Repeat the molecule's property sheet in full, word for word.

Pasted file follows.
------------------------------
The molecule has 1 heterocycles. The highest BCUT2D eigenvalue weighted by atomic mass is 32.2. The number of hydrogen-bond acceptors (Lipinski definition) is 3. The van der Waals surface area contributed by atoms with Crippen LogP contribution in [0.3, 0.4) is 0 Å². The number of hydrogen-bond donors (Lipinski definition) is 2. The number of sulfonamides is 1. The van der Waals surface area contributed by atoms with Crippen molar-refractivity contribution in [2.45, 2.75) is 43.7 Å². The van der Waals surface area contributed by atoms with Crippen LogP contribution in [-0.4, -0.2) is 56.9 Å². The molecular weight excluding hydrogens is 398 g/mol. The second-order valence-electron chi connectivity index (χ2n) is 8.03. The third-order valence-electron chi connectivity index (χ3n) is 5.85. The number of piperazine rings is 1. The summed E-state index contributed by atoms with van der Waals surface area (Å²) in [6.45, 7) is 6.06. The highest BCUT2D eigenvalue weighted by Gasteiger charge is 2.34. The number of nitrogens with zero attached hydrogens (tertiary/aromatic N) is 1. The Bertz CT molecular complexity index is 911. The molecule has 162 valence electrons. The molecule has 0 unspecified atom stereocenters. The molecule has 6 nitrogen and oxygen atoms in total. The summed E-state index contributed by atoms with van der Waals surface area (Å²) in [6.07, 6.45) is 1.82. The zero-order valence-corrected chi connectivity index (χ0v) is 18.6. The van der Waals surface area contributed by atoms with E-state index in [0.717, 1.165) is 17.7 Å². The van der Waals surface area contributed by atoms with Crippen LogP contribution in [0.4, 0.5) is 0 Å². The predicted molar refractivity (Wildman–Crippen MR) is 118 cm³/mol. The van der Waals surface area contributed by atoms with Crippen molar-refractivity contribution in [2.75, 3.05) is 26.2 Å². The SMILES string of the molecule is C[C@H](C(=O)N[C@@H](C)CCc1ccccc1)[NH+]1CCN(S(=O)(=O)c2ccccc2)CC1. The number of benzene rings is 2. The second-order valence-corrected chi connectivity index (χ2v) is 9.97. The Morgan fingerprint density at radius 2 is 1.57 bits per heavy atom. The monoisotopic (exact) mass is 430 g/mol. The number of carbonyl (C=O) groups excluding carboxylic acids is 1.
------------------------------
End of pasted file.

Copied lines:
The molecule has 1 heterocycles. The highest BCUT2D eigenvalue weighted by atomic mass is 32.2. The number of hydrogen-bond acceptors (Lipinski definition) is 3. The van der Waals surface area contributed by atoms with Crippen LogP contribution in [0.3, 0.4) is 0 Å². The number of hydrogen-bond donors (Lipinski definition) is 2. The number of sulfonamides is 1. The van der Waals surface area contributed by atoms with Crippen molar-refractivity contribution in [2.45, 2.75) is 43.7 Å². The van der Waals surface area contributed by atoms with Crippen LogP contribution in [-0.4, -0.2) is 56.9 Å². The molecular weight excluding hydrogens is 398 g/mol. The second-order valence-electron chi connectivity index (χ2n) is 8.03. The third-order valence-electron chi connectivity index (χ3n) is 5.85. The number of piperazine rings is 1. The summed E-state index contributed by atoms with van der Waals surface area (Å²) in [6.45, 7) is 6.06. The highest BCUT2D eigenvalue weighted by Gasteiger charge is 2.34. The number of nitrogens with zero attached hydrogens (tertiary/aromatic N) is 1. The Bertz CT molecular complexity index is 911. The molecule has 162 valence electrons. The molecule has 0 unspecified atom stereocenters. The molecule has 6 nitrogen and oxygen atoms in total. The summed E-state index contributed by atoms with van der Waals surface area (Å²) in [6.07, 6.45) is 1.82. The zero-order valence-corrected chi connectivity index (χ0v) is 18.6. The van der Waals surface area contributed by atoms with E-state index in [0.717, 1.165) is 17.7 Å². The van der Waals surface area contributed by atoms with Crippen LogP contribution in [0.4, 0.5) is 0 Å². The predicted molar refractivity (Wildman–Crippen MR) is 118 cm³/mol. The van der Waals surface area contributed by atoms with Crippen molar-refractivity contribution in [2.75, 3.05) is 26.2 Å². The SMILES string of the molecule is C[C@H](C(=O)N[C@@H](C)CCc1ccccc1)[NH+]1CCN(S(=O)(=O)c2ccccc2)CC1. The number of benzene rings is 2. The second-order valence-corrected chi connectivity index (χ2v) is 9.97. The Morgan fingerprint density at radius 2 is 1.57 bits per heavy atom. The monoisotopic (exact) mass is 430 g/mol. The number of carbonyl (C=O) groups excluding carboxylic acids is 1.